Dalek | Theater Critic's Choice | Chicago Reader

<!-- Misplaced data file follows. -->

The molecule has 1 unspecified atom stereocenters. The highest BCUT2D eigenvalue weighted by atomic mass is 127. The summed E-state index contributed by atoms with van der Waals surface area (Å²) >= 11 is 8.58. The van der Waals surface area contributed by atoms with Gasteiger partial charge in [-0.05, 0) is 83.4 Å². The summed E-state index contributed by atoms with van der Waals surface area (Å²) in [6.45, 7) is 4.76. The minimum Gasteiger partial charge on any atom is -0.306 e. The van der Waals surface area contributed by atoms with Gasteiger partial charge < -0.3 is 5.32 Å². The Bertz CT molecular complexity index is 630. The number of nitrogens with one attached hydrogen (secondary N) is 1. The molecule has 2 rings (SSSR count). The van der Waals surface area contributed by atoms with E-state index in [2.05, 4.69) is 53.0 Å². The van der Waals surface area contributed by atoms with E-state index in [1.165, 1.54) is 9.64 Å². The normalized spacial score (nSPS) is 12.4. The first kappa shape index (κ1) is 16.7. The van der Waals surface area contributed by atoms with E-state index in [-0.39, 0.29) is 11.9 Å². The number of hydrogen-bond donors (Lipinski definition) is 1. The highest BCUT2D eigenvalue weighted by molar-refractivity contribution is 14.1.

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Hip-hop isn't a genre many people associate with austere beauty and ominous tranquility, but Dalek's brand-new fourth album, Abandoned Language (Ipecac), positively glistens with both. On Absence and From the Filthy Tongue of Gods and Griots the group seemed driven by a sort of restless and ravenous need to absorb as many compelling sounds as possible--most notably distorted guitars, massed into gritty clouds or luminous choruses--and then spit them back out in a dizzying array of recombined shapes. Sometimes things went by entirely too fast, leaving you dazzled and slightly benumbed. But Abandoned Language doesn't rely on that sort of overload: Dalek cut way back on the guitars and commit to a single set of tactics all the way through. Slinky, sinister, and thick as a python's coils, their tracks create a sound world that's just dense and claustrophobic enough to make each wicked sonic flourish or calmly declaimed line of paranoid poetry pulse outward like ripples in a frigid pool--the new restraint in the music leaves your senses heightened, not battered. Destructo Swarmbots and the Timeout Drawer open. a 9 PM, Subterranean, 2011 W. North, 773-278-6600 or 800-594-8499, $10, $8 in advance, 18+.


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